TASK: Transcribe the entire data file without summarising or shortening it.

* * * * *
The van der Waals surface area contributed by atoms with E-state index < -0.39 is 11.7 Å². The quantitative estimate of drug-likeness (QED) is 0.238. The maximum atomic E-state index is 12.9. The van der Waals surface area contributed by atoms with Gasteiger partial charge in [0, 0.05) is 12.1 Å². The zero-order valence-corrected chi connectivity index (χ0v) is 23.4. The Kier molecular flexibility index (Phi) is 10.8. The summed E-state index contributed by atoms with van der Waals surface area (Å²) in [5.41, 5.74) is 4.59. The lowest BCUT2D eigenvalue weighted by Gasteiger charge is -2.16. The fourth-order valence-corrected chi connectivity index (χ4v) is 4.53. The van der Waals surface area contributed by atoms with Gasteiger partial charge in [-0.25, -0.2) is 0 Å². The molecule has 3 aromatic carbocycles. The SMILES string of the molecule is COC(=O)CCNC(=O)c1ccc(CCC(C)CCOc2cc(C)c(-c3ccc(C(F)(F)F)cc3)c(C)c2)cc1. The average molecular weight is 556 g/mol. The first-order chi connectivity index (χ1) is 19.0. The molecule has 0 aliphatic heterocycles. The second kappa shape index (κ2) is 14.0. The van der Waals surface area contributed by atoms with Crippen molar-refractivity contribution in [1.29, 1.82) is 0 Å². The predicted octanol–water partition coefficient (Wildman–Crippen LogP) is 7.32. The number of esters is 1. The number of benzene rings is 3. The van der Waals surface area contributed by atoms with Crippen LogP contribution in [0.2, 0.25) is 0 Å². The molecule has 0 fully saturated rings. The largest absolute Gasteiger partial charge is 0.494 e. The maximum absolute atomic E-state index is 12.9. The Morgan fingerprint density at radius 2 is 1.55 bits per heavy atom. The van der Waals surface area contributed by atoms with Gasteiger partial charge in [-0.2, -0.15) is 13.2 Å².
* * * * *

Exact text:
The van der Waals surface area contributed by atoms with E-state index < -0.39 is 11.7 Å². The quantitative estimate of drug-likeness (QED) is 0.238. The maximum atomic E-state index is 12.9. The van der Waals surface area contributed by atoms with Gasteiger partial charge in [0, 0.05) is 12.1 Å². The zero-order valence-corrected chi connectivity index (χ0v) is 23.4. The Kier molecular flexibility index (Phi) is 10.8. The summed E-state index contributed by atoms with van der Waals surface area (Å²) in [5.41, 5.74) is 4.59. The lowest BCUT2D eigenvalue weighted by Gasteiger charge is -2.16. The fourth-order valence-corrected chi connectivity index (χ4v) is 4.53. The van der Waals surface area contributed by atoms with Gasteiger partial charge in [-0.25, -0.2) is 0 Å². The molecule has 3 aromatic carbocycles. The SMILES string of the molecule is COC(=O)CCNC(=O)c1ccc(CCC(C)CCOc2cc(C)c(-c3ccc(C(F)(F)F)cc3)c(C)c2)cc1. The average molecular weight is 556 g/mol. The first-order chi connectivity index (χ1) is 19.0. The molecule has 0 aliphatic heterocycles. The second kappa shape index (κ2) is 14.0. The van der Waals surface area contributed by atoms with Crippen molar-refractivity contribution in [1.29, 1.82) is 0 Å². The predicted octanol–water partition coefficient (Wildman–Crippen LogP) is 7.32. The number of esters is 1. The number of benzene rings is 3. The van der Waals surface area contributed by atoms with Crippen LogP contribution in [0.2, 0.25) is 0 Å². The molecule has 0 fully saturated rings. The largest absolute Gasteiger partial charge is 0.494 e. The maximum absolute atomic E-state index is 12.9. The Morgan fingerprint density at radius 2 is 1.55 bits per heavy atom. The van der Waals surface area contributed by atoms with Gasteiger partial charge in [-0.2, -0.15) is 13.2 Å².